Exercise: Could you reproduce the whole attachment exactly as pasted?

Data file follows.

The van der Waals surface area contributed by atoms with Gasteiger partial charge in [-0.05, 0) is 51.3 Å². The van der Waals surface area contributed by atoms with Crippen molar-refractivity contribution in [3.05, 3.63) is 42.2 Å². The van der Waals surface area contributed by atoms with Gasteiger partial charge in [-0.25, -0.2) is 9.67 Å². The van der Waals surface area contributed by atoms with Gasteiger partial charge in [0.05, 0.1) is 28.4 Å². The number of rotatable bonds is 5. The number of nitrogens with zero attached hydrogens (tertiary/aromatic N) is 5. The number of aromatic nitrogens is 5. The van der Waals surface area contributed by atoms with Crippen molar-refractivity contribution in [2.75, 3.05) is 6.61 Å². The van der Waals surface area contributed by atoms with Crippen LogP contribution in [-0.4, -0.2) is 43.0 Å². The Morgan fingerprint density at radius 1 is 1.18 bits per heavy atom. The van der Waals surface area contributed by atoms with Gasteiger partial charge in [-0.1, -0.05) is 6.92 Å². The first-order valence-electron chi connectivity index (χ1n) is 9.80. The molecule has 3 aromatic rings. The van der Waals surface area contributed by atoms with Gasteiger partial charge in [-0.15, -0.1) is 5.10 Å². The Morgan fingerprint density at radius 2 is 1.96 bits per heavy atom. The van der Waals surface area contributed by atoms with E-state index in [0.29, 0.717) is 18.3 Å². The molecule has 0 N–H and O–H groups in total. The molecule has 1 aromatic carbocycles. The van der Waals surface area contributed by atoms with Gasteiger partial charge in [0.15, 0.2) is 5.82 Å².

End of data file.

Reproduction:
The van der Waals surface area contributed by atoms with Gasteiger partial charge in [-0.05, 0) is 51.3 Å². The van der Waals surface area contributed by atoms with Crippen molar-refractivity contribution in [3.05, 3.63) is 42.2 Å². The van der Waals surface area contributed by atoms with Gasteiger partial charge in [-0.25, -0.2) is 9.67 Å². The van der Waals surface area contributed by atoms with Gasteiger partial charge in [0.05, 0.1) is 28.4 Å². The number of rotatable bonds is 5. The number of nitrogens with zero attached hydrogens (tertiary/aromatic N) is 5. The number of aromatic nitrogens is 5. The van der Waals surface area contributed by atoms with Crippen molar-refractivity contribution in [2.75, 3.05) is 6.61 Å². The van der Waals surface area contributed by atoms with Crippen LogP contribution in [-0.4, -0.2) is 43.0 Å². The Morgan fingerprint density at radius 1 is 1.18 bits per heavy atom. The van der Waals surface area contributed by atoms with Gasteiger partial charge in [-0.1, -0.05) is 6.92 Å². The first-order valence-electron chi connectivity index (χ1n) is 9.80. The molecule has 3 aromatic rings. The van der Waals surface area contributed by atoms with Gasteiger partial charge in [-0.15, -0.1) is 5.10 Å². The Morgan fingerprint density at radius 2 is 1.96 bits per heavy atom. The van der Waals surface area contributed by atoms with E-state index in [0.29, 0.717) is 18.3 Å². The molecule has 0 N–H and O–H groups in total. The molecule has 1 aromatic carbocycles. The van der Waals surface area contributed by atoms with Gasteiger partial charge in [0.15, 0.2) is 5.82 Å².